Section 1 focuses upon the concept of "getting it wrong and getting it right". A understanding of the variability of "wrong and right" is clearly an important first step and recognising the fluidity of this is also emphasised, both directly and indirectly. The short, eight pages on corporate operation in situations of conflict, is very valuable and helpful. Section 2 looks at hiring policies, community consultation and negotiation, community projects, working with NGOs and working with governments. Section 3 examines the internal issues and management activities and discusses the measurement of the effectiveness of stakeholder engagement.
I found the index very well organised to enable "dipping in" to the main text to explore different concepts and topics and the use of tables and figures to consolidate options and ranges of responses was very helpful.
Highly recommended as a book with practical insights and guidance, based upon the hard-won experience of others.
Jill Shankleman, Woodrow Wilson Center, Washington DC, in Development in Practice 20.1 (2010)
The authors of this book, are among the wisest of those who advise corporations on community relations. They, and colleagues involved in the Corporate Engagement Project, have published over the last few years a series of valuable 'field notes' that dissect relations between corporations and communities and recommend actions to establish or maintain good relations, and repair damage (www.cdainc.com). This book draws on these findings and expands the insights from individual cases into a general model that provides a framework for thinking about corporate community relations, and provides specific advice on a series of topics such as compensation and local employment that are central to those relations.
This book starts from three important observations, which match my experience of working on such projects worldwide. First, communities often welcome these projects ... Second, the corporations running them are typically not villains ... third, despite initial good intentions, when both companies and communities want to get it right, 'in a short time, tensions between the two rise and negative attitudes surpass positive ones' ...The book provides clear guidance to company managers on how to get each of these issues 'right' and 'wrong', and proposes what is needed in the many projects where relationships are damaged, to make the transition from getting it wrong to getting it right.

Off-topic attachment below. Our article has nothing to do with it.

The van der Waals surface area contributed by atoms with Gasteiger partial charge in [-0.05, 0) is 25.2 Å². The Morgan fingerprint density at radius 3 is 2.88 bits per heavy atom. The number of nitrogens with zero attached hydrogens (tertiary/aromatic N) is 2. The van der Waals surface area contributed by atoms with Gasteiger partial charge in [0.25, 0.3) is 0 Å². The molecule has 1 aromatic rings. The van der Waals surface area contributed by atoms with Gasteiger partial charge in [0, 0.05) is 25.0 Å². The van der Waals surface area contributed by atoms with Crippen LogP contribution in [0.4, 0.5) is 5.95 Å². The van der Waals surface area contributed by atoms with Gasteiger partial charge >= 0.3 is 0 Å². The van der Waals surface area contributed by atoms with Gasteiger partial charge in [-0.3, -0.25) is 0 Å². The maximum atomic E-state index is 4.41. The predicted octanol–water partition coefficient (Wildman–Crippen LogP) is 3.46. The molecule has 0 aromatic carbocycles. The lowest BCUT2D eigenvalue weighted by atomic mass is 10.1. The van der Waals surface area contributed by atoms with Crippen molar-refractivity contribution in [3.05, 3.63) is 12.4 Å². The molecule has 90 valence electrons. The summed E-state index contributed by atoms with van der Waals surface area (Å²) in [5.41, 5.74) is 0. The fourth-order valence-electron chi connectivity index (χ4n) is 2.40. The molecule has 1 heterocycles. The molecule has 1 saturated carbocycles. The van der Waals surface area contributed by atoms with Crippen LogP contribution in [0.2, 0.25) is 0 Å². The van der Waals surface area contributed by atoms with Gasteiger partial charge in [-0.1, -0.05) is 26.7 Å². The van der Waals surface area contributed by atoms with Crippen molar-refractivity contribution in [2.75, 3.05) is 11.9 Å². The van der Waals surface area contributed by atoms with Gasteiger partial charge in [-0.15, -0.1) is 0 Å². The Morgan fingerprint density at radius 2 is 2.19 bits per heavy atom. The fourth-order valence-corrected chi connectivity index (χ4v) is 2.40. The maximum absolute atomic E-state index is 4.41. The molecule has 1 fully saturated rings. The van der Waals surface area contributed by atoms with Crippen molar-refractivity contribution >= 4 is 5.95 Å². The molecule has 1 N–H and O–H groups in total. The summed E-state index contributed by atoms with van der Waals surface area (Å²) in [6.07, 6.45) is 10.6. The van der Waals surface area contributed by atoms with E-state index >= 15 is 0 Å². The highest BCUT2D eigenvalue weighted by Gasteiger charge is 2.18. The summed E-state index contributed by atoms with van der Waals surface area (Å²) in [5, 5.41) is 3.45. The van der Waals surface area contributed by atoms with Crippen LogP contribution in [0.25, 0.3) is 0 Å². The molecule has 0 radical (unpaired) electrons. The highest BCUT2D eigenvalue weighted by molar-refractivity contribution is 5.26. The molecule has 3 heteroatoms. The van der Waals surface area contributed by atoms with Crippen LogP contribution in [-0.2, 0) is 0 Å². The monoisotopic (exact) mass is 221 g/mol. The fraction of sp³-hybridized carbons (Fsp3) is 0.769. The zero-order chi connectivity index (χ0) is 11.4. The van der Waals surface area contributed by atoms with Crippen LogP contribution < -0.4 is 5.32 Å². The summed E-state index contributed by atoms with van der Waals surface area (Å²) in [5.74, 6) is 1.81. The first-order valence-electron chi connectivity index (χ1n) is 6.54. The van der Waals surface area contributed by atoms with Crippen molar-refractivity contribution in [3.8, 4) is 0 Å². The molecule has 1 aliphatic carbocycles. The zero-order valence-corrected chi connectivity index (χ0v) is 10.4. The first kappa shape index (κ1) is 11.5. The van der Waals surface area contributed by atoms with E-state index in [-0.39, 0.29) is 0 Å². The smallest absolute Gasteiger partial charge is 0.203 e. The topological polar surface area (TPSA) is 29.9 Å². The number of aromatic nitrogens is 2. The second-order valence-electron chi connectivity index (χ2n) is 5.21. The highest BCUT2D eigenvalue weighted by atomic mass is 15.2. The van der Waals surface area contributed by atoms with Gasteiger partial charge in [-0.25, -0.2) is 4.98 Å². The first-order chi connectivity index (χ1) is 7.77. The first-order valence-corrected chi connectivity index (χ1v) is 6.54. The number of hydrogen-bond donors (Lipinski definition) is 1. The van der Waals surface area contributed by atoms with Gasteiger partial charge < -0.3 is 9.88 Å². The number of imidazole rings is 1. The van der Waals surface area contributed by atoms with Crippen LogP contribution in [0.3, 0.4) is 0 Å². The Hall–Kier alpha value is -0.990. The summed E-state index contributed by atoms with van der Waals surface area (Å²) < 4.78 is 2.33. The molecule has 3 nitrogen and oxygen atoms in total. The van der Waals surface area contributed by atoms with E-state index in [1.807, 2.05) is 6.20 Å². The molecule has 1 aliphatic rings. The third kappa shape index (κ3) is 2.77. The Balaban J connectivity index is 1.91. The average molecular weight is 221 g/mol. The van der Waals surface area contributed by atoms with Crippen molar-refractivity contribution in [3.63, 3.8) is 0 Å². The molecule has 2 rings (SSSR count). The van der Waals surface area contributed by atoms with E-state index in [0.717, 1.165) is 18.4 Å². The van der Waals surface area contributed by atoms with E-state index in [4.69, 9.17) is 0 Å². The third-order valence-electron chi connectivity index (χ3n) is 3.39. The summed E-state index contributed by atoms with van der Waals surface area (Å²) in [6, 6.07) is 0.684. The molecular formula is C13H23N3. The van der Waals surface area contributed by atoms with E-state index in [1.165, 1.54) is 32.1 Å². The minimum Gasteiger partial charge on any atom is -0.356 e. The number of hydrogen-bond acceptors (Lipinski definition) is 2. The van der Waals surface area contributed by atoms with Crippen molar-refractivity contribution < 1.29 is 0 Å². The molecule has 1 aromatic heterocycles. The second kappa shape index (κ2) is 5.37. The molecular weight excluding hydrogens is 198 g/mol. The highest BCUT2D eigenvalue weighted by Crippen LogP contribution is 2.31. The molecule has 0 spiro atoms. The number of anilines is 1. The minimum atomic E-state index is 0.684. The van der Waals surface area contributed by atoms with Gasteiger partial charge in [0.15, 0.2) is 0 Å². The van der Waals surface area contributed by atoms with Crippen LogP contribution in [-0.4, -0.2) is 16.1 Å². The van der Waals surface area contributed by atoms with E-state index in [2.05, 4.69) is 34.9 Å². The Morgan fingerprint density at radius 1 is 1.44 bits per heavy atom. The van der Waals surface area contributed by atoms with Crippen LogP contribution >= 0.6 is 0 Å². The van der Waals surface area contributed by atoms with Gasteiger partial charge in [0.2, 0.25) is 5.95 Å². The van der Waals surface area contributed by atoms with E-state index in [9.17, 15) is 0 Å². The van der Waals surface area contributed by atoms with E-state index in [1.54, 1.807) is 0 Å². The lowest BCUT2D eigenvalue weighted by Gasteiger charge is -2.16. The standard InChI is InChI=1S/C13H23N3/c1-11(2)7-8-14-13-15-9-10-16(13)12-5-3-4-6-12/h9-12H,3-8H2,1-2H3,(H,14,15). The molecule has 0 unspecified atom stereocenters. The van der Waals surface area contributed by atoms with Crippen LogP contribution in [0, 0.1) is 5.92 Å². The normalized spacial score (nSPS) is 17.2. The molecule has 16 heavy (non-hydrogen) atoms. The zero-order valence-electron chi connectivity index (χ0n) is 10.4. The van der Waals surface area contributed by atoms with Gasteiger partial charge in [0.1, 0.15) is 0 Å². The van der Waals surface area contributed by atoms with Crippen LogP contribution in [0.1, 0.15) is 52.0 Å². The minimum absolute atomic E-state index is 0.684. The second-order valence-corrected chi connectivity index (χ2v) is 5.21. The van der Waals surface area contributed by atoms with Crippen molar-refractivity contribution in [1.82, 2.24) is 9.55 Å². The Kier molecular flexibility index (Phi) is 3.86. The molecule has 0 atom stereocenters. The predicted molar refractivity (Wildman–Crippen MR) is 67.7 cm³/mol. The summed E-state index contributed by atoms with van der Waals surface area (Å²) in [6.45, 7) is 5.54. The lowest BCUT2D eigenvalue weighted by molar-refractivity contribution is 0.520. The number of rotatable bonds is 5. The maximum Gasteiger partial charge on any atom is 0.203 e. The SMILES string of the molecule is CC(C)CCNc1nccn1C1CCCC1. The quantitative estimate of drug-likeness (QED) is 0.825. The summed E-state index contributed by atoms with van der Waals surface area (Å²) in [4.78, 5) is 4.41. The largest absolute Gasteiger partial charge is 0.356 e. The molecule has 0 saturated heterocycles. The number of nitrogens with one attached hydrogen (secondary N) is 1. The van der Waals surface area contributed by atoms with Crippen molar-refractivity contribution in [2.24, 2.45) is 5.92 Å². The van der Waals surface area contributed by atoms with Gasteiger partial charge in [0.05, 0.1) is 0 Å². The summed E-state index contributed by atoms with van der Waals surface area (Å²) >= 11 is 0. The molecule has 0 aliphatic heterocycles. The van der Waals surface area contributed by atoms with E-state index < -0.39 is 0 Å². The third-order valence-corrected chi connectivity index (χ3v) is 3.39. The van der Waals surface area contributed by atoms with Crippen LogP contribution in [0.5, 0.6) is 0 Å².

This book should be of immense use to corporate managers and their bankers, consultants, and advisers. It should be read by project directors as well as managers responsible for community relations.
In conclusion, this book is essential reading for company managers and construction contractors working on major projects in developing countries, It should be read by their bankers too. It also throws valuable light on how companies interact with communities, the dilemmas they face, and the opportunities they bring. This should be of interest to other development practitioners. Certainly the three key themes of benefits distribution, behaviours, and side effects are as much relevant to traditional development practitioners as they are to company managers.
Jodi Liss, Energy: The World Affairs Blog Network, 22 February 2010
Getting It Right recommends detailed analysis of the situation by a corporation as far in advance of the project as possible. And it makes a persuasive case for letting the people of the area have input into how problems and issues can be solved. The key to success, Zandvliet and Anderson suggest, is to listen to local people deeply and with an open mind.
It's great advice and should be required reading for many companies working in the developing world, particularly in areas already prone to tensions or unrealistic expectations. Most groups, when hearing something valuable has been discovered in their area, will hope and try to make it work positively for them -- jobs, money, anything. But this rarely happens, leading to disappointment. Several of the successful cases studies tell of corporations going the extra mile to teach locals how to make goods up to company standards, or clearly explaining the requirements of jobs, goods or services the company will need.
There is a limit to what companies can and should be expected to deliver for the local people. It cannot be a proxy for an absent government. ... Still, an oil, gas, or mining company can do a lot to mitigate the impact of their work. And they should read this book to find out where to start.